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Slideshow: The 2012 All-Team Retreat

Our queen of multimedia, Becky, and our designer, Danny, took quite a few photos of our time together this week. Thanks to the reporters and news directors who came in from eight states for two action-packed days of training, planning and recharging. Here’s a look at some of our faves, displayed in the custom Project Argo slideshow tool (available on the StateImpact platform, too!)

The StateImpact Fly-In 2012 Day One, Storified

For an intense Monday and Tuesday this week, reporters and news directors from our eight StateImpact states are on the ground at NPR headquarters in Washington, D.C., to discuss where we’ve been and where we’re headed.

Since so much is packed into single days, I’m breaking up our Storifies into Day One and Day Two. Herewith after the jump:

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StateImpact Wins Five Edward R. Murrow Awards in Four States

Congratulations to StateImpact states of Idaho, Texas, Florida and Pennsylvania for racking up wins in several categories of the Radio-Television Digital News Association’s annual Edward R. Murrow Awards. (See full list of winners.)

StateImpact Idaho takes home a Murrow in Region 1 for Audio News Series for Jobless in Idaho, an on-air and online exploration of several Idahoans who are out of work and looking for work.

StateImpact Texas’ ongoing drought coverage, which was part of a package of reporting by KUT-FM in Austin, won for Audio Continuing Coverage in Region 6.

StateImpact Texas’ Houston station, KUHF-FM, also took home a regional Murrow for Dave Fehling’s report “Not Under My Backyard” in the Hard News Reporting category.

StateImpact Florida nabbed an award for Audio Investigative Reporting for its piece, “No Choice: Florida Charter Schools Failing to Serve Students with Disabilities” in Region 13.

StateImpact Pennsylvania won for Best Website in Region 11, marking another digital win for StateImpact sites after picking up blogging awards from the Education Writers Association earlier this year.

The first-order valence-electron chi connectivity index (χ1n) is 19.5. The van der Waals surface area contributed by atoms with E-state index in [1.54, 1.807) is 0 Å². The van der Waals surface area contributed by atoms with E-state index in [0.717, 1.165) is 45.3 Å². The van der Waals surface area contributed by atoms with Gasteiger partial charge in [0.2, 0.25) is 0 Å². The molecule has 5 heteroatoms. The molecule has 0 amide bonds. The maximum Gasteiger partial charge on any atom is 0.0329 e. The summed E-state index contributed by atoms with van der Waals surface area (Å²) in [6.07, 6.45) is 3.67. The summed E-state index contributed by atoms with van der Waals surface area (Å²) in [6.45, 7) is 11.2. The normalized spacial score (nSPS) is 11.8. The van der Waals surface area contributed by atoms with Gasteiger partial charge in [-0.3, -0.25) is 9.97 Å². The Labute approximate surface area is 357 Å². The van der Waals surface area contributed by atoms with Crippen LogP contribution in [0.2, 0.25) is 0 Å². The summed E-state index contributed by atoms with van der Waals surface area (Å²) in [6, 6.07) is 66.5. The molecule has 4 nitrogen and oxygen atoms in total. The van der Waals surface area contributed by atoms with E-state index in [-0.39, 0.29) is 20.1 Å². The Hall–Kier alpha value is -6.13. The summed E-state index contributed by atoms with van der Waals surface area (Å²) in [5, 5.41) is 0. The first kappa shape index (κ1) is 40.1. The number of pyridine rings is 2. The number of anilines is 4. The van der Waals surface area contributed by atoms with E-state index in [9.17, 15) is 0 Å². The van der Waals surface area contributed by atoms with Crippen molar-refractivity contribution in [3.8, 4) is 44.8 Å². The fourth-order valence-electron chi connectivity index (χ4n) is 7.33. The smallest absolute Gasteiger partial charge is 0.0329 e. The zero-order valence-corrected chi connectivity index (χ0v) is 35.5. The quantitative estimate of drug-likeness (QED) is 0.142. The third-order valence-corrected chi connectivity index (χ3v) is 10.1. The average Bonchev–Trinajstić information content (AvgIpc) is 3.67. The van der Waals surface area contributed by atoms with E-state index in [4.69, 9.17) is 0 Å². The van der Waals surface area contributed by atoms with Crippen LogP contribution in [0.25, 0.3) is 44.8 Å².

Congrats, these are all well deserved! And it’s quite an array of reporting categories we’ve won in, as well — hard news reporting, investigative reporting, series, website, continuing coverage — it’s a testament to your many diverse talents. Onward to June, to see how these regional winners fare in the national contest.

StateImpact Texas on the TV

Terrence Henry / StateImpact Texas

Terrence gets a credit on Newshour.

Congrats to StateImpact Texas, whose relentless coverage of their state’s worst drought in history led to a collaboration with PBS Newshour last week. It’s part of Newshour’s project that focuses on the impact of climate change on communities across the country. To tell the stories, they are partnering with local public media in affected places.

StateImpact reporter Terrence Henry was even credited as a production assistant on the program, for his contributions to the show (woot!). Here’s Terrence’s take, followed by video of the segment:

“For their first story, they wanted to look at how the drought has impacted Texans, and what role climate change played in that. They had been using our drought reporting for researching their piece, and contacted us to see if we wanted to collaborate on their story. So we helped them research their reporting trip, identifying the best places and people to focus on, and shared our sources and contacts from our drought reporting. We spent two days with them reporting here, even conducting some of the interviews. And we were able to share some b-roll from our rice farmers video that was used in the broadcast as well. They’ve been putting up video segments all week linking to us, and we’ve been embedding them and linking back in return. When the ten minute segment aired on Newshour, StateImpact Texas was credited during the lead-in and also given a production credit.

All in all it was a great experience, bringing national attention to both the issue and our reporting. Newshour has also made available additional materials that didn’t make the broadcast that we’ll use for content on the site in the weeks to come.”

Congrats to Team Texas. Great job.

StateImpact Florida Nabs Two Education Writers Association Awards